We’ve nearly reached the end of the line. With the League Championship Series’ behind us and the World Series set to commence, let’s take a look at what happened in the last week to get here.
Friedman Hired By Dodgers
Before we get to the games, there was some action in the management front last week. Aside from the Texas Rangers hiring a new manager (Pittsburgh Pirates bench coach Jeff Bannister), the big news was a personnel move by the Los Angeles Dodgers, who were eliminated in the NLDS.
Looking for the extra push that was needed to get their team in World Series contention, the Dodgers turned to Tampa Bay Rays General Manager/Executive Vice President of Baseball Operations Andrew Friedman to be their new President of Baseball Operations.
Friedman, who had been in his position with the Rays for the past 8 years, is one of the best minds in baseball, to say the least. He has consistently been able to keep the Rays in playoff contention year-in and year-out despite a shoestring budget. The situation that he’ll be walking into is almost a polar opposite.
The Dodgers, who sport the highest payroll of any of the four major professional sports teams, offer much more freedom financially, which could be scary given Friedman’s eye for talent. The team’s heavy spending on any and every big name player that hits the market may have come to an end, but I expect their decisions to be much more wise with Friedman at the helm. What do you think of this move? Who do you think the best General Manager in baseball is?
Ishikawa Catapults The Giants To The World Series
You could find an example of it every week, but the phrase “You can’t predict baseball,” has never rang more true for the finale of Game 5 of the NLCS between the San Francisco Giants and the St. Louis Cardinals.
To give a bit of background, Travis Ishikawa, a natural first baseman, was playing left field for the Giants (a position he had never played prior to this year). Earlier in the game, he had misjudged a fly ball in the outfield, which allowed a run to score. Luckily for him, however, he would have a chance to rectify his mistake.
With Michael Wacha on the mound and two men on base, the 31-year old journeyman turned on a 2-0 pitch and drilled it over the wall in right field to send the Giants to their third World Series in 5 years. Fittingly, it was the first home run of his postseason career.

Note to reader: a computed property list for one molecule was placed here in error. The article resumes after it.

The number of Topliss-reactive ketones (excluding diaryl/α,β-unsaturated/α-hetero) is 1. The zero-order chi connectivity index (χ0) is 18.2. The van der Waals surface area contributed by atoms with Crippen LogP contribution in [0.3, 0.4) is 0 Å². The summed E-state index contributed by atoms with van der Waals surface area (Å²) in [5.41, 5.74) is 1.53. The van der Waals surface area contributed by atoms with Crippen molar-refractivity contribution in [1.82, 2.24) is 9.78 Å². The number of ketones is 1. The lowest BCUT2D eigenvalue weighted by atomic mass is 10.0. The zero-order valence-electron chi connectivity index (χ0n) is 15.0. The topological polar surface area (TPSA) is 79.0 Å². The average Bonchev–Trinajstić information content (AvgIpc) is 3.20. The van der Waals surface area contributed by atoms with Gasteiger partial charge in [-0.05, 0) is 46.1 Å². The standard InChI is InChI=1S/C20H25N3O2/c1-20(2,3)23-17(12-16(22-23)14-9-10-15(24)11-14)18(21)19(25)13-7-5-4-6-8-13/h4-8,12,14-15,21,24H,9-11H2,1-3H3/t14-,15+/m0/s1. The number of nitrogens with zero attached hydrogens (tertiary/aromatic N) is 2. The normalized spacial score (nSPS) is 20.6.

It’s great to see someone like Ishikawa, a player who has been up and down from the minor leagues throughout his career, make a play on a big stage like that. It’s certainly a moment that he, his family or Giants fans will never forget. What are some of your favorite examples of surprising players who make a big impact?
World Series Matchup Set
Coming into this season, the odds on the Giants facing off with the Kansas City Royals in the World Series were 38,000 to 1. Looking back, I wish I had thrown the entirety of my bank account at that one. The series is set, but the favorite is far from clear.
The Giants come into this one riding the high of the previously mentioned Ishikawa walk-off home run to close off the Cardinals. The pitching is certainly there, with Madison Bumgarner, Jake Peavy and Tim Hudson manning the rotation. The question is if they’ll have enough hitting, but that problem has not arisen at any point throughout these playoffs.
The Royals, on the other side of things, have all the momentum in the world coming into this matchup. They have not lost a game thus far throughout the postseason and they’ve also done that on the backs of some solid pitching performances, namely a lights out bullpen.
While this doesn’t feature any big name, high spending teams, this has the makings of one of the better World Series’ in recent memory. I wouldn’t bet on either of these teams given that it should be such a toss-up, but if I had to I think that I would lean towards the Royals in 6 or 7 games. Who’s your pick to win the World Series?
This Week’s MVP: Lorenzo Cain (.533/.588/.667, 1 RBI)